[Dixielandjazz] OT: Anita O'Day
tcashwigg at aol.com
tcashwigg at aol.com
Thu Nov 23 15:14:11 PST 2006
I am with you Stan:
She was always a Grand Dame in my book of Jazz singers.
Along with Hadda Brooks, a class act deserted by OKOM circles far too
early when they still had so very very much talent to share.
From: sbrager at socal.rr.com
To: dixielandjazz at ml.islandnet.com; duke-lym at concordia.ca
Sent: Thu, 23 Nov 2006 2:08 PM
Subject: [Dixielandjazz] OT: Anita O'Day
The musician who was a vocalist has passed away. She was 87. There
those who admired her musicianship and others who didn't. I'm one who
Here's her obit from the Washington Post.
Anita O'Day, 87, Dies in West Los Angeles
By Adam Bernstein
Washington Post Staff Writer
Thursday, November 23, 2006; 2:18 PM
Anita O'Day, 87, whose breathy voice and witty improvisation made her
the most dazzling jazz singers of the last century and whose sex appeal
drug addiction earned her the nickname "the Jezebel of Jazz," died Nov.
in West Los Angeles, according to her Web site.
Ms. O'Day led one of the roughest lives in jazz, surpassed only by her
Billie Holiday. Impoverished and largely abandoned in childhood, she
her home in Chicago to work as a marathon walker and dancer during the
Depression. About that time, she changed her surname from Colton to
pig Latin for "dough," slang for money.
A mental breakdown, a rape, numerous abortions, a 14-year addiction to
heroin and time in jail all contributed to her legend as a survivor
five-decade career. She could be cantankerous in manner and dismissive
interviewers trying to moralize about her experiences. She seemed to
always in the present, going so far as to claim she never read her 1981
as-told-to autobiography, appropriately titled "High Times, Hard Times."
First as a replacement singer in a nightclub, she honed a freely
singing style that led to a career with some of the top bands of the
Critics wrote rhapsodically about her, with Nat Hentoff declaring her
most authentically hot jazz singer of all."
In the 1940s, when most "girl singers" were pert appendages to a
band, Ms. O'Day was a star attraction who often enlivened the orchestra
her playful and inspired vocals. She said she saw herself as an
instrumentalist and was often seen wearing a band uniform, instead of an
evening gown, to publicly demonstrate her musicality over her striking
She was among the hippest women singers of the big-band period, lending
emotional resonance to the relentlessly uptempo and brassy big bands of
Krupa and Stan Kenton. She gave both orchestras their first
hits, doing a rare interracial duet on "Let Me Off Uptown" with Krupa
trumpeter Roy Eldridge and then the novelty number "And Her Tears Flowed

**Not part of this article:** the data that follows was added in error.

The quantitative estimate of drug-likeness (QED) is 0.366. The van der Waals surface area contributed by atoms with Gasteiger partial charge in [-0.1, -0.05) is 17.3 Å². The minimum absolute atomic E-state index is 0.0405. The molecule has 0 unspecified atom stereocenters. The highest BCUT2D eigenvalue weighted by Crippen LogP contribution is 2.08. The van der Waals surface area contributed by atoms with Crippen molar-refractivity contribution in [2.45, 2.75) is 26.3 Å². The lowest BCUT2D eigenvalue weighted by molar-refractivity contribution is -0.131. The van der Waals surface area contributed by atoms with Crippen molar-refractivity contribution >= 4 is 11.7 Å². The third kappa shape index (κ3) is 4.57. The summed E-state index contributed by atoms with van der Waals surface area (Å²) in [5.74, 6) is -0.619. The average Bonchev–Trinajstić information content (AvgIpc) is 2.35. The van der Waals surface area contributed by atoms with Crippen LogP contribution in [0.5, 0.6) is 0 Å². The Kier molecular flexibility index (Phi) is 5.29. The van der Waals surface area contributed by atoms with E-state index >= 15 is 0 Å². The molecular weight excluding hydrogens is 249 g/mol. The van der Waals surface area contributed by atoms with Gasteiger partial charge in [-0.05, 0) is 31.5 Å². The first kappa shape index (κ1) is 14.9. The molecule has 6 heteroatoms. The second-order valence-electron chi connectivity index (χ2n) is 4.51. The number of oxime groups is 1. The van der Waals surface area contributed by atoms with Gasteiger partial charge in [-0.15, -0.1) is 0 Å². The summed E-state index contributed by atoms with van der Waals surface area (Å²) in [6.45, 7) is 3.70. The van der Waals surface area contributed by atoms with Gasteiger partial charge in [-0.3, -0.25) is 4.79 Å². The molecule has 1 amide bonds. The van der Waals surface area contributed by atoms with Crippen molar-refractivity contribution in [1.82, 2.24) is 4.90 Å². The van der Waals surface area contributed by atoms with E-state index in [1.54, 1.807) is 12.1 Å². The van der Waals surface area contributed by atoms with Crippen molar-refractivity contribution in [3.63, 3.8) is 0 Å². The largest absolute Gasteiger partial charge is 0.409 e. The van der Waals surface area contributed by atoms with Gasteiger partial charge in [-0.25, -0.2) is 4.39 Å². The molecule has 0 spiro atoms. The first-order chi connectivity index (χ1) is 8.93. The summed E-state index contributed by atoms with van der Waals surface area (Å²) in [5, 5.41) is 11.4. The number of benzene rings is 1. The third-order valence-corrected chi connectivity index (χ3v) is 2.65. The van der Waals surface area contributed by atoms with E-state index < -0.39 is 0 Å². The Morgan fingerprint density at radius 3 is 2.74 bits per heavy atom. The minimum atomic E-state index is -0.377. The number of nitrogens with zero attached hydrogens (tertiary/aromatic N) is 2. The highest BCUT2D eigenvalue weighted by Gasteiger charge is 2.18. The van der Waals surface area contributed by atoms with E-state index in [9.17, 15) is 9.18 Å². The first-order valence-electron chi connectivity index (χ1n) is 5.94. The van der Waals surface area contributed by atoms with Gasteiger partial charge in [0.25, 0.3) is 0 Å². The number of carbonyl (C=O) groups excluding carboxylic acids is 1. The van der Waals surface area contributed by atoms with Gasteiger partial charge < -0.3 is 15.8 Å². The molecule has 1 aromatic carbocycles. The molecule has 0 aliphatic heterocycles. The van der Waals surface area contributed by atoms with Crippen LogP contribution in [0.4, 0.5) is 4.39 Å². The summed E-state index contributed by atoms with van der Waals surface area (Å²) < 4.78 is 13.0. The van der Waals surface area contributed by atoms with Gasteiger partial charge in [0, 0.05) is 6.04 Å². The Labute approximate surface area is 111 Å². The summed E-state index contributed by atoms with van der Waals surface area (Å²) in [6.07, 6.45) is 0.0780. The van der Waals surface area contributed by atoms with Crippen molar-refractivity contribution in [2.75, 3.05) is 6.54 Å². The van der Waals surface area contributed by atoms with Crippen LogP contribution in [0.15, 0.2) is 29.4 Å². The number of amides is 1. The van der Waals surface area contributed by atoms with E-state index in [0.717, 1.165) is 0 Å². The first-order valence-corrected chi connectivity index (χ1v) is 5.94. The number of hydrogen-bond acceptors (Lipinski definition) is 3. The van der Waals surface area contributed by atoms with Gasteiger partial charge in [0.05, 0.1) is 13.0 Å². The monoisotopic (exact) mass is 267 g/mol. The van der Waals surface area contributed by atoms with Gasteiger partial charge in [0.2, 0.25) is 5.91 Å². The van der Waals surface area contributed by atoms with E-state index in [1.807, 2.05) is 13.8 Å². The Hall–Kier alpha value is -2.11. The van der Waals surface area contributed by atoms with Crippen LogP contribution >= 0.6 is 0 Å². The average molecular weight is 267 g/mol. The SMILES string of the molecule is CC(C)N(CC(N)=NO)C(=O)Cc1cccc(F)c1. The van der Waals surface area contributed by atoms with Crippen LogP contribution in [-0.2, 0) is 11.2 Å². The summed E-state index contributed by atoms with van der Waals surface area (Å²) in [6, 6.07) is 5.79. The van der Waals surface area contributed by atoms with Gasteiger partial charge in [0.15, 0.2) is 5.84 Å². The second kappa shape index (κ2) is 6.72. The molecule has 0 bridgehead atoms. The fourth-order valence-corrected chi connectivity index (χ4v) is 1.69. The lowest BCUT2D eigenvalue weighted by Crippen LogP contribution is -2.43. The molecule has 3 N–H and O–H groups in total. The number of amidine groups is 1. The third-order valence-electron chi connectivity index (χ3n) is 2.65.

Like Wine" with Kenton's ensemble.
With Verve records in the 1950s, she performed some of the most
interpretations of jazz standards. Andy Razaf, who wrote the words to
Waller's "Honeysuckle Rose," once said hers was the definitive version
the tune -- even surpassing Waller's earlier recording of the song.
Ms. O'Day was sometimes compared with Holiday, with whom she shared a
tendency to project vulnerability through a calculated crack in her
She also enjoyed the unpredictability of verbal improvisation and was
regarded for her scat singing.
As a rule, she once said, she sang the melody straight when
bands but felt freer to mold the melody with her own ideas.
Her signature sound was to create an elasticity with words, often to
them down to faster eight and sixteenth notes instead of the quarter
that were harder for her to sustain. This tendency was the result of a
childhood tonsillectomy in which the doctor had accidentally removed her
uvula, the bit of flesh that hangs from the back of the mouth and that
vibrations of which control tone.
To compensate, she would stretch single-syllable words in a playful and
often sexy manner; "you" would be "you-ew-ew-ew," love would became
"When you haven't got that much voice, you have to use all the cracks
crevices and the black and the white keys," she once said.
Even during her addiction to heroin in the 1950s and 1960s, Hentoff and
Leonard Feather noted her stunning vocal talents. As jazz fell out of
popular favor, she continued to sing but in smaller venues. She was not
with much money -- much of it having gone to support her drug habit --
she wrote in her 1981 autobiography that she lived for singing.
In 1984, Ms. O'Day told The Washington Post that she viewed herself as a
stylist grounded in rhythm more than a singer with showy technique. "I
took vocal lessons and I tried to get all these tones going and I never
thought to look inside the throat," she said. "It was all from inside,
the heart, desire."
Ms. O'Day was born Anita Belle Colton in Chicago, where her father was a
printer and her mother worked at a meat-packing plant.
She recalled in her autobiography her parents constantly fighting--when
alcoholic father bothered to show up at all. She wrote that they married
only after her mother became pregnant. Her father later left the family
married a total of 10 women.
As a child, she listened to the radio and sang in church. In the
she dropped out of school and hitchhiked to Muskegon, Mich., to enter a
walkathon, one of the Depression-era crazes in which the contestants